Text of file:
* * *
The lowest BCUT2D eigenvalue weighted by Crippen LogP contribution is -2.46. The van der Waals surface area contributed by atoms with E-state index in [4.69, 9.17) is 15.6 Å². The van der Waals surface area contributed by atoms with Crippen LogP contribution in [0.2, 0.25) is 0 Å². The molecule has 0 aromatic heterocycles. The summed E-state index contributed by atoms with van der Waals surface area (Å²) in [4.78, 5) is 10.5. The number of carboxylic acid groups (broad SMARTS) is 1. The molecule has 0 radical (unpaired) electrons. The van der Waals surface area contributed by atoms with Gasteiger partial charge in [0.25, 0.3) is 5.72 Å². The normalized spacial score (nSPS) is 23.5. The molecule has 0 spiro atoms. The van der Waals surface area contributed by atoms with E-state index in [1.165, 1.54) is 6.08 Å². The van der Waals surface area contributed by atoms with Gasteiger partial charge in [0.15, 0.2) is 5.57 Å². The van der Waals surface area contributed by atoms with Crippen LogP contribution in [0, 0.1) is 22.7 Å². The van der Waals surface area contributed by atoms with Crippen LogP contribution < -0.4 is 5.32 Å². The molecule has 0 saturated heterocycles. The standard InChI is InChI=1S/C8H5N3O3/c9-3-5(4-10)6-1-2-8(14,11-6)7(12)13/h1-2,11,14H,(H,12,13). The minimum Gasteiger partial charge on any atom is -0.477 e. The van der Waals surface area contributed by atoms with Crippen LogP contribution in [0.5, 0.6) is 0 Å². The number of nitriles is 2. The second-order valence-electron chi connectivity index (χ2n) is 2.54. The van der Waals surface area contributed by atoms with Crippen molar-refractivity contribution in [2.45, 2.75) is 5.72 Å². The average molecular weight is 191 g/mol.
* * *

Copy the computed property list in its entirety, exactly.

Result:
The lowest BCUT2D eigenvalue weighted by Crippen LogP contribution is -2.46. The van der Waals surface area contributed by atoms with E-state index in [4.69, 9.17) is 15.6 Å². The van der Waals surface area contributed by atoms with Crippen LogP contribution in [0.2, 0.25) is 0 Å². The molecule has 0 aromatic heterocycles. The summed E-state index contributed by atoms with van der Waals surface area (Å²) in [4.78, 5) is 10.5. The number of carboxylic acid groups (broad SMARTS) is 1. The molecule has 0 radical (unpaired) electrons. The van der Waals surface area contributed by atoms with Gasteiger partial charge in [0.25, 0.3) is 5.72 Å². The normalized spacial score (nSPS) is 23.5. The molecule has 0 spiro atoms. The van der Waals surface area contributed by atoms with E-state index in [1.165, 1.54) is 6.08 Å². The van der Waals surface area contributed by atoms with Gasteiger partial charge in [0.15, 0.2) is 5.57 Å². The van der Waals surface area contributed by atoms with Crippen LogP contribution in [0, 0.1) is 22.7 Å². The van der Waals surface area contributed by atoms with Crippen LogP contribution < -0.4 is 5.32 Å². The molecule has 0 saturated heterocycles. The standard InChI is InChI=1S/C8H5N3O3/c9-3-5(4-10)6-1-2-8(14,11-6)7(12)13/h1-2,11,14H,(H,12,13). The minimum Gasteiger partial charge on any atom is -0.477 e. The van der Waals surface area contributed by atoms with Crippen LogP contribution in [0.5, 0.6) is 0 Å². The number of nitriles is 2. The second-order valence-electron chi connectivity index (χ2n) is 2.54. The van der Waals surface area contributed by atoms with Crippen molar-refractivity contribution in [2.45, 2.75) is 5.72 Å². The average molecular weight is 191 g/mol.